The New York State Education Department (“SED”) issued a proposed rule to allow nurse practitioners (“NPs”) with 3,600 hours of experience to have collaborative agreements with hospitals, as opposed to individual physicians. We wrote about the amendment to the Education Law in April of this year. This first notice of proposed rulemaking appears to put SED on schedule to allow these new collaborative arrangements to be effective by January 1, 2015, as scheduled.
The form that the Department of Education refers to in the new regulations does not appear on the Office of the Professions website—at least not yet. The current form that nurse practitioners use to verify their collaboration agreements with individual physicians remains up, although it is dated 3/2009 and does not reflect the new provision for experienced NPs who may want to have collaborative agreements with hospitals.
The new rules (beginning at page 5) will appear at 8 N.Y.C.R.R. § 64.5(g) and 8 N.Y.C.R.R. § 29.14(a)(3). Section 64.5(g) outlines the collaborative relationship requirements, and is essentially identical to the language set out in the Nurse Practitioners Modernization Act, which added Subdivision 3 to Education Law § 6902. Section 29.14 adds failure to comply with the collaborative relationship requirements to the definition of unprofessional conduct in nursing.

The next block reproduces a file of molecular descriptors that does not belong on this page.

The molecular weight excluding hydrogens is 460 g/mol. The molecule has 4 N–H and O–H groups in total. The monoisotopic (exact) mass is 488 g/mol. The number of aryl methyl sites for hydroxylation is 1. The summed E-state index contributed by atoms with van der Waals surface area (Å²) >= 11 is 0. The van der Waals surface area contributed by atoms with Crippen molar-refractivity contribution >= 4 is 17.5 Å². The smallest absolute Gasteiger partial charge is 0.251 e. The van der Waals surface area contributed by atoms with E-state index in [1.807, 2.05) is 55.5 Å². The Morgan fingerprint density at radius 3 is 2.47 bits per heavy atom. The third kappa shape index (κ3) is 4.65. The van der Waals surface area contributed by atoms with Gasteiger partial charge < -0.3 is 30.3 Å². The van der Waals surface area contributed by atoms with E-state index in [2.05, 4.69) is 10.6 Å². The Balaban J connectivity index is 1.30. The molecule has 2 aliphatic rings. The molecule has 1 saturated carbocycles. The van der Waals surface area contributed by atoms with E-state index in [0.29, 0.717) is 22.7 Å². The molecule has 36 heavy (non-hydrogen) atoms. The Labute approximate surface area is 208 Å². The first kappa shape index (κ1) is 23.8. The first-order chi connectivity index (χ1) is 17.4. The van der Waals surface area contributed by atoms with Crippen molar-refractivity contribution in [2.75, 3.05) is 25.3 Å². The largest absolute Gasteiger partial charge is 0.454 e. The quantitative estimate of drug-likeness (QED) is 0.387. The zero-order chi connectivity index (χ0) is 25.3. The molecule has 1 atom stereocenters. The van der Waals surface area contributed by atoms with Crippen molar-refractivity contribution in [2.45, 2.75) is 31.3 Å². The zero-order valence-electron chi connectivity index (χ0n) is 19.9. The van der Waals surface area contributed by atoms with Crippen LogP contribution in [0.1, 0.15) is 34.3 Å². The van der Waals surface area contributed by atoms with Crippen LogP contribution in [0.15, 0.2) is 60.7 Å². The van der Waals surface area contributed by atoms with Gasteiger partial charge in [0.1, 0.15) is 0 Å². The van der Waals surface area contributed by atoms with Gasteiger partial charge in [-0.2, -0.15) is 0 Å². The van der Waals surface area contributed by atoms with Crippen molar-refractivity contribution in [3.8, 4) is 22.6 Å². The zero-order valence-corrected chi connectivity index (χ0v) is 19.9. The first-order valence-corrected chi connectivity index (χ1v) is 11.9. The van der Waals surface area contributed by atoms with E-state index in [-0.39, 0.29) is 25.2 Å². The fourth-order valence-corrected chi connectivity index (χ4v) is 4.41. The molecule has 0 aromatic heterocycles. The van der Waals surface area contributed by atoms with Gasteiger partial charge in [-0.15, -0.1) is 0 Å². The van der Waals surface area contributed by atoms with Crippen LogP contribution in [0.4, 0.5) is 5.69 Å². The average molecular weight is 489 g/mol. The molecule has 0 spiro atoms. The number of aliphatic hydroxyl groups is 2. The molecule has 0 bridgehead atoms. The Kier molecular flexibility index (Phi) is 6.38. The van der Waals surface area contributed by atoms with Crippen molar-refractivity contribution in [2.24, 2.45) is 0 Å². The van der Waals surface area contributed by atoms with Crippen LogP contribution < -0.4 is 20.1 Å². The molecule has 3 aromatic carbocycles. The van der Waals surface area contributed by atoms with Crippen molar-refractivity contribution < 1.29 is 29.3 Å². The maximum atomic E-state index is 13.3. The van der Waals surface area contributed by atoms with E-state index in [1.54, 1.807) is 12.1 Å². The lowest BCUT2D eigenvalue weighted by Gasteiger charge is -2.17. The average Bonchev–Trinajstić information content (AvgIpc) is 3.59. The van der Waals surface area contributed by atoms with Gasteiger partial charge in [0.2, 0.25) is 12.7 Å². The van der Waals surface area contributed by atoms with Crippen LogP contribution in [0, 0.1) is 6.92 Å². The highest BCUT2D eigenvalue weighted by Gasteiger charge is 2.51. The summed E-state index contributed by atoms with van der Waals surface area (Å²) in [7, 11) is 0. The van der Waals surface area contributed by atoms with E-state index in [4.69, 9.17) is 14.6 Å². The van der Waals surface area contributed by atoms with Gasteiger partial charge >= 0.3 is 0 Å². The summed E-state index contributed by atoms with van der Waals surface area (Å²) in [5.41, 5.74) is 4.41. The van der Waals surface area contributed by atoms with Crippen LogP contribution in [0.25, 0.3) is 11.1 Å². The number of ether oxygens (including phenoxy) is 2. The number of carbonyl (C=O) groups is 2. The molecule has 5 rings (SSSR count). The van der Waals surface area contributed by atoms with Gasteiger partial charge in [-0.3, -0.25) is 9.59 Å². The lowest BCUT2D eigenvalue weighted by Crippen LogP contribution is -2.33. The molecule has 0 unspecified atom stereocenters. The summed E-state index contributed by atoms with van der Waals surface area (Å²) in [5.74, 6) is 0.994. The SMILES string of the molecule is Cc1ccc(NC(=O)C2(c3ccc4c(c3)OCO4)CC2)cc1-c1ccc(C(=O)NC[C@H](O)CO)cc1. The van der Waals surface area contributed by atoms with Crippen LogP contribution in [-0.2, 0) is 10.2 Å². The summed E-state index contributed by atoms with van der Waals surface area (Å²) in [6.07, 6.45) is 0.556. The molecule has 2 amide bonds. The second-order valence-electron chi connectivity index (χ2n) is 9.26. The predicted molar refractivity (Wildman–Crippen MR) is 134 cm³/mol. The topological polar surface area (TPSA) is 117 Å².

The new element to the regulation is the definition section, which uses the definition of “hospital” set out in Public Health Law § 2801(1). As New York health lawyers and providers know, “hospital” is a much broader term under that statute than many think—it includes not just general hospitals but also nursing homes, diagnostic and treatment centers, and dental clinics. As a practical matter, if a nurse practitioner chooses to have a relationship with a hospital rather than an individual physician, the NP must be able to “communicate with a physician qualified to collaborate in the specialty area involved and who has privileges at such hospital . . . .” 8 Proposed N.Y.C.R.R. § 64.5(g)(1)(i). “Privileges” is not a defined term, so one might wonder whether this regulation would permit a nurse practitioner to have a collaborative agreement with a nursing home, so long as the nursing home had on staff a physician qualified to work with the NP in the NP’s area of practice.
SED is accepting comments on this regulation until October 25, 2014. Interested providers may contact the State Education Department with their commentary at email@example.com.